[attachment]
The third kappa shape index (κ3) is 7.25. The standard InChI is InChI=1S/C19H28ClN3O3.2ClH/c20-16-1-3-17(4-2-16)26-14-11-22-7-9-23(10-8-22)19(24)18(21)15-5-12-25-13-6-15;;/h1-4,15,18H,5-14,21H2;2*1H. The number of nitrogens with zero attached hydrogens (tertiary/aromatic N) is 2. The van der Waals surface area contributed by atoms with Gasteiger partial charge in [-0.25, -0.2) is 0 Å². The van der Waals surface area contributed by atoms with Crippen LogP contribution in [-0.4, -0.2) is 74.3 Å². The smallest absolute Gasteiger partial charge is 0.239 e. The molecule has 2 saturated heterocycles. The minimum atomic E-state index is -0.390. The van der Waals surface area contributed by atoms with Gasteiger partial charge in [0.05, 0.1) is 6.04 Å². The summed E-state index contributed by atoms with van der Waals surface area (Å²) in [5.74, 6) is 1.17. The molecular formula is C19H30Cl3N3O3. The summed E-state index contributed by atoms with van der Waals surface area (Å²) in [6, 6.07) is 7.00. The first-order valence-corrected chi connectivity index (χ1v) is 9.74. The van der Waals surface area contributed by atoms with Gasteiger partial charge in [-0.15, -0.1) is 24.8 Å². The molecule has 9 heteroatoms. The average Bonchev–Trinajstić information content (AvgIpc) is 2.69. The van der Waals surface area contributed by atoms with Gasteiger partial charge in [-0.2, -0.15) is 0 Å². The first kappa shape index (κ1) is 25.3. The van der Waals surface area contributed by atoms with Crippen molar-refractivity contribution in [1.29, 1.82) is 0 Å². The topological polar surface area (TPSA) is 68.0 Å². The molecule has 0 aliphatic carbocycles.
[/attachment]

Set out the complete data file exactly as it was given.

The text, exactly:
The third kappa shape index (κ3) is 7.25. The standard InChI is InChI=1S/C19H28ClN3O3.2ClH/c20-16-1-3-17(4-2-16)26-14-11-22-7-9-23(10-8-22)19(24)18(21)15-5-12-25-13-6-15;;/h1-4,15,18H,5-14,21H2;2*1H. The number of nitrogens with zero attached hydrogens (tertiary/aromatic N) is 2. The van der Waals surface area contributed by atoms with Gasteiger partial charge in [-0.25, -0.2) is 0 Å². The van der Waals surface area contributed by atoms with Crippen LogP contribution in [-0.4, -0.2) is 74.3 Å². The smallest absolute Gasteiger partial charge is 0.239 e. The molecule has 2 saturated heterocycles. The minimum atomic E-state index is -0.390. The van der Waals surface area contributed by atoms with Gasteiger partial charge in [0.05, 0.1) is 6.04 Å². The summed E-state index contributed by atoms with van der Waals surface area (Å²) in [5.74, 6) is 1.17. The molecular formula is C19H30Cl3N3O3. The summed E-state index contributed by atoms with van der Waals surface area (Å²) in [6, 6.07) is 7.00. The first-order valence-corrected chi connectivity index (χ1v) is 9.74. The van der Waals surface area contributed by atoms with Gasteiger partial charge in [-0.15, -0.1) is 24.8 Å². The molecule has 9 heteroatoms. The average Bonchev–Trinajstić information content (AvgIpc) is 2.69. The van der Waals surface area contributed by atoms with Gasteiger partial charge in [-0.2, -0.15) is 0 Å². The first kappa shape index (κ1) is 25.3. The van der Waals surface area contributed by atoms with Crippen molar-refractivity contribution in [1.29, 1.82) is 0 Å². The topological polar surface area (TPSA) is 68.0 Å². The molecule has 0 aliphatic carbocycles.